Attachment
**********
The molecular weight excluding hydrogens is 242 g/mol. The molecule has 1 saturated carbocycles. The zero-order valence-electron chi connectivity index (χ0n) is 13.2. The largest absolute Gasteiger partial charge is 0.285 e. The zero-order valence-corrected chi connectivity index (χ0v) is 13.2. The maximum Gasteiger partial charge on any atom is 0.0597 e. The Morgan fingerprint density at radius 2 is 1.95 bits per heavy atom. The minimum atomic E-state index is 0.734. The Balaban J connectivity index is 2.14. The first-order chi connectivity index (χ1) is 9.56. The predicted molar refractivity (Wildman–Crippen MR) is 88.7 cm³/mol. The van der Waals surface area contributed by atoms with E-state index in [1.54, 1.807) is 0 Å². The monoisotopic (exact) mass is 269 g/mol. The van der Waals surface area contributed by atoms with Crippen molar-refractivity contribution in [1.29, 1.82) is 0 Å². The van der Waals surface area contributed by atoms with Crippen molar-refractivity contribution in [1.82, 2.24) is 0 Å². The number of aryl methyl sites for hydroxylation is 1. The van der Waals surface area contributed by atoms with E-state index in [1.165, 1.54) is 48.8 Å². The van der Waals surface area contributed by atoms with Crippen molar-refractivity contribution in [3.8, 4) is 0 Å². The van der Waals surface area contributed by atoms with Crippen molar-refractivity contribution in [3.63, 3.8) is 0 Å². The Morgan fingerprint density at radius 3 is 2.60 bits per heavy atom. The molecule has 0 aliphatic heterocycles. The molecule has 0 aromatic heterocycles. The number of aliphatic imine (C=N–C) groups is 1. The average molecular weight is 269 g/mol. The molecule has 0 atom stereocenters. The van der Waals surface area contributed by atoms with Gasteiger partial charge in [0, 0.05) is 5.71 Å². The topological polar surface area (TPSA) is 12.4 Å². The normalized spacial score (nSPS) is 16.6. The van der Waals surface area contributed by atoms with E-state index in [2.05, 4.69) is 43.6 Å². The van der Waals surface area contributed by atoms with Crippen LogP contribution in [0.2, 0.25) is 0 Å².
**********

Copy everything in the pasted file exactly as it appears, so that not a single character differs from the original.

The molecular weight excluding hydrogens is 242 g/mol. The molecule has 1 saturated carbocycles. The zero-order valence-electron chi connectivity index (χ0n) is 13.2. The largest absolute Gasteiger partial charge is 0.285 e. The zero-order valence-corrected chi connectivity index (χ0v) is 13.2. The maximum Gasteiger partial charge on any atom is 0.0597 e. The Morgan fingerprint density at radius 2 is 1.95 bits per heavy atom. The minimum atomic E-state index is 0.734. The Balaban J connectivity index is 2.14. The first-order chi connectivity index (χ1) is 9.56. The predicted molar refractivity (Wildman–Crippen MR) is 88.7 cm³/mol. The van der Waals surface area contributed by atoms with E-state index in [1.54, 1.807) is 0 Å². The monoisotopic (exact) mass is 269 g/mol. The van der Waals surface area contributed by atoms with Crippen molar-refractivity contribution in [1.29, 1.82) is 0 Å². The van der Waals surface area contributed by atoms with Crippen molar-refractivity contribution in [1.82, 2.24) is 0 Å². The number of aryl methyl sites for hydroxylation is 1. The van der Waals surface area contributed by atoms with E-state index in [1.165, 1.54) is 48.8 Å². The van der Waals surface area contributed by atoms with Crippen molar-refractivity contribution in [3.8, 4) is 0 Å². The van der Waals surface area contributed by atoms with Crippen molar-refractivity contribution in [3.63, 3.8) is 0 Å². The Morgan fingerprint density at radius 3 is 2.60 bits per heavy atom. The molecule has 0 aliphatic heterocycles. The molecule has 0 aromatic heterocycles. The number of aliphatic imine (C=N–C) groups is 1. The average molecular weight is 269 g/mol. The molecule has 0 atom stereocenters. The van der Waals surface area contributed by atoms with Gasteiger partial charge in [0, 0.05) is 5.71 Å². The topological polar surface area (TPSA) is 12.4 Å². The normalized spacial score (nSPS) is 16.6. The van der Waals surface area contributed by atoms with E-state index in [2.05, 4.69) is 43.6 Å². The van der Waals surface area contributed by atoms with Crippen LogP contribution in [0.2, 0.25) is 0 Å².